In general optical discs should not be exposed to extreme temperatures or direct sunlight that may cause heat build up in the disc or damage the data layer with UV rays. However due to the different composition of data and metal layers, exposure to heat and light have different effects on certain optical discs. In all optical discs high temperatures can cause the substrate to soften and the disc to warp, discs should not be exposed to extreme heat for this reason. Ambient heat or heat build up in a ROM disc does little to damage the data layer as it is made up of aluminum. Light also has little effect on ROM discs. The only known problem occurring with the exposure of ROM discs to light is evidenced over an extended period of time when the polycarbonate substrate begins “clouding” or “coloring”. CD-R, DVD-R and DVD+R discs along with CD-RW, DVD-RW, DVD+RW and DVD-RAM discs are all affected by exposure to ambient heat as well as heat build up generated by direct sunlight. CD-R’s data layer is made up of dye that degrades at high temperatures. Degradation of the dye makes it less transparent and bits and lands are read incorrectly making the data unreadable. UV rays in sunlight also carry enough energy to produce a photochemical reaction that changes the optical properties of the dye. RW and RAM discs’ data layer is composed of a phase changing film that is even more sensitive to heat than the dye found in R discs. For this reason degradation due to ambient heat or heat generated by direct sunlight is even faster in RW and RAM discs than R discs. The phase changing film in RW and RAM discs are not light sensitive and UV rays to not affect the optical properties of the film. After being exposed to freezing temperatures a disc’s separate layers may warm at different speeds causing separation of the layers. In either situation a disc should be allowed to return to room temperature before it is used.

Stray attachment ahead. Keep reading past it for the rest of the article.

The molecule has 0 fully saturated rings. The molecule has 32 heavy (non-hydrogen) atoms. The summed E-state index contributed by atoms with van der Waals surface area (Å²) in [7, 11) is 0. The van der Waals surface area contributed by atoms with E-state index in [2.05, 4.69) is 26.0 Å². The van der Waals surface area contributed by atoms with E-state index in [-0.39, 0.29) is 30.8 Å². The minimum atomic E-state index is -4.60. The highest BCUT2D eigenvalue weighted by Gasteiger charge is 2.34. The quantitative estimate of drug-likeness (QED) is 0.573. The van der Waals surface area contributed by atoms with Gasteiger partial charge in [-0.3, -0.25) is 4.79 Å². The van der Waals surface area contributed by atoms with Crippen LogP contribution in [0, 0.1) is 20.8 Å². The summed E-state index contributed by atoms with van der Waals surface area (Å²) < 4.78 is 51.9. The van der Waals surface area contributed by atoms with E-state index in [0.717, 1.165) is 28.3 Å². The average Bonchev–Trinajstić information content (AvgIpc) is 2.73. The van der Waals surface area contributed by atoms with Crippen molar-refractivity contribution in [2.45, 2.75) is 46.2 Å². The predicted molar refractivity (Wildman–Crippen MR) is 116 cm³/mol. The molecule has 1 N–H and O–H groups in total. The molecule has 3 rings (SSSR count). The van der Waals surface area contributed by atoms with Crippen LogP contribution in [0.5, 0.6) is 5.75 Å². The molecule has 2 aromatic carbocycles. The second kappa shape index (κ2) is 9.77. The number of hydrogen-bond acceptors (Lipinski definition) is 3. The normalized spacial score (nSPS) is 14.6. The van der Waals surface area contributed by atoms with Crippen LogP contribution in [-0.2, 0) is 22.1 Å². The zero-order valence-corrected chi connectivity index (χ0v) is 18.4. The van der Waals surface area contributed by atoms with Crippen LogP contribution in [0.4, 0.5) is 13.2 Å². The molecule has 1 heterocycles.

The polycarbonate substrate of discs exposed to high humidity or immersion may absorb some water and should be allowed to dry out in a less humid environment before being used. Most discs should be usable after being able to dry out for 24 hours; however, occasionally minerals may be left behind from the water and could react with the components of the disc and damaging the layers thus rendering it unreadable.

    Cleaning of optical discs

    Preventative or regular cleaning is not recommended for optical media discs, as the cleaning process may create scratches on the substrate surface. Surface dust and fingerprints do not typically impede the laser’s ability to shine through the substrate to read the data layer. This, along with error detection and correction technology means that fingerprints and dust rarely affect playback of the disc. If cleaning is necessary it is advised to use a dry soft lint-free cloth. Holding the disc by the edges or by the center hole wipe the disc outward from the center hub to the outer edges of the disc. Wiping in a circular motion may create scratches parallel to the pit track and will impede error correction. For stubborn fingerprints and dirt wipe the disc with a soft lint free cloth moistened with water or use a cleaner specified for the cleaning of discs. It is advisable to blow any excess dust off an optical disc before using it in a player to avoid build up of dust in the player and accumulation of dust on the laser reader.

    Storage of optical discs

    Optical discs should be stored in individual storage containers. These containers protect them from scratches and dust and also help protect them from temperature shifts that may cause stress to the disc. Discs should be stored vertically and if possible in a cabinet or drawer where it can be further protected from environmental shifts. If long term storage is necessary it is advisable to remove the liner booklet from inside the individual storage case in order to avoid the collection and retention of moisture inside the case.

    Repair and reclamation of data from optical discs

    If the scratches on the laser reading side of an optical disc are preventing it from playing it is most economical to attempt to transfer the data to a new disc. If this is not possible it may be worthwhile to try and repair it with a commercially available fluid based CD scratch repair kit. If neither of these methods work there are companies that offer CD restoration services. There are also software packages available that diagnose disc problems and help recover inaccessible information.

    Source: Wikipedia (All text is available under the terms of the GNU Free Documentation License and Creative Commons Attribution-ShareAlike License.)

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    Last updated: June 2013